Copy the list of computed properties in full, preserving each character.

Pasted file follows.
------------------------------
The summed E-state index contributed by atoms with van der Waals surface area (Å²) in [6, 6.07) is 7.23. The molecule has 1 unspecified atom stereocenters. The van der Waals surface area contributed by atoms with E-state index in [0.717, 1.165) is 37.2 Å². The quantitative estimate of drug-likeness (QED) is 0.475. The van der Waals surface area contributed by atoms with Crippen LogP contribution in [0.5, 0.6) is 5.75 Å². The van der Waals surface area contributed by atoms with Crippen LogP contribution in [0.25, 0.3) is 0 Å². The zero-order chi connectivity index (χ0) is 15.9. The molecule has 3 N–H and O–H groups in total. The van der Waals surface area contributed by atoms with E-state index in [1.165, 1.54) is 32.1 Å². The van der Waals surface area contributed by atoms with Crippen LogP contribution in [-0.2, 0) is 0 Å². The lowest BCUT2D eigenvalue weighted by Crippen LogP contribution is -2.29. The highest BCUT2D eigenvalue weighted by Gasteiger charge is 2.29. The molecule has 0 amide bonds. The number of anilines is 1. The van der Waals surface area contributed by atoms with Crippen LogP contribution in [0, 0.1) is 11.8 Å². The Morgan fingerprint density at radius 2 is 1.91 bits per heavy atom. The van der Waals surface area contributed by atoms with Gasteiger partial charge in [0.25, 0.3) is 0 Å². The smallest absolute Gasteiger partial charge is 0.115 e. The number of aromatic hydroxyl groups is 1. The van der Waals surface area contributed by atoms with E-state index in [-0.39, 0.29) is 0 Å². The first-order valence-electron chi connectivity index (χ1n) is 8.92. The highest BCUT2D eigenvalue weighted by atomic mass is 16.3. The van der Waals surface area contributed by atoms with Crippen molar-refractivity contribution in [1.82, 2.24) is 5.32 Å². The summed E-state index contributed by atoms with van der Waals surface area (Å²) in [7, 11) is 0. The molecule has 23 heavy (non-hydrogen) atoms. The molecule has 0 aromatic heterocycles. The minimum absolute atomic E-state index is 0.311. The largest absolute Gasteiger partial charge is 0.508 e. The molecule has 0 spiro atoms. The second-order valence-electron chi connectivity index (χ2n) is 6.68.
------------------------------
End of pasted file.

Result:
The summed E-state index contributed by atoms with van der Waals surface area (Å²) in [6, 6.07) is 7.23. The molecule has 1 unspecified atom stereocenters. The van der Waals surface area contributed by atoms with E-state index in [0.717, 1.165) is 37.2 Å². The quantitative estimate of drug-likeness (QED) is 0.475. The van der Waals surface area contributed by atoms with Crippen LogP contribution in [0.5, 0.6) is 5.75 Å². The van der Waals surface area contributed by atoms with Crippen LogP contribution in [0.25, 0.3) is 0 Å². The zero-order chi connectivity index (χ0) is 15.9. The molecule has 3 N–H and O–H groups in total. The van der Waals surface area contributed by atoms with E-state index in [1.165, 1.54) is 32.1 Å². The van der Waals surface area contributed by atoms with Crippen LogP contribution in [-0.2, 0) is 0 Å². The lowest BCUT2D eigenvalue weighted by Crippen LogP contribution is -2.29. The highest BCUT2D eigenvalue weighted by Gasteiger charge is 2.29. The molecule has 0 amide bonds. The number of anilines is 1. The van der Waals surface area contributed by atoms with Crippen LogP contribution in [0, 0.1) is 11.8 Å². The Morgan fingerprint density at radius 2 is 1.91 bits per heavy atom. The van der Waals surface area contributed by atoms with Gasteiger partial charge in [0.25, 0.3) is 0 Å². The smallest absolute Gasteiger partial charge is 0.115 e. The number of aromatic hydroxyl groups is 1. The van der Waals surface area contributed by atoms with E-state index in [-0.39, 0.29) is 0 Å². The first-order valence-electron chi connectivity index (χ1n) is 8.92. The highest BCUT2D eigenvalue weighted by atomic mass is 16.3. The van der Waals surface area contributed by atoms with Crippen molar-refractivity contribution in [1.82, 2.24) is 5.32 Å². The summed E-state index contributed by atoms with van der Waals surface area (Å²) in [7, 11) is 0. The molecule has 23 heavy (non-hydrogen) atoms. The molecule has 0 aromatic heterocycles. The minimum absolute atomic E-state index is 0.311. The largest absolute Gasteiger partial charge is 0.508 e. The molecule has 0 spiro atoms. The second-order valence-electron chi connectivity index (χ2n) is 6.68.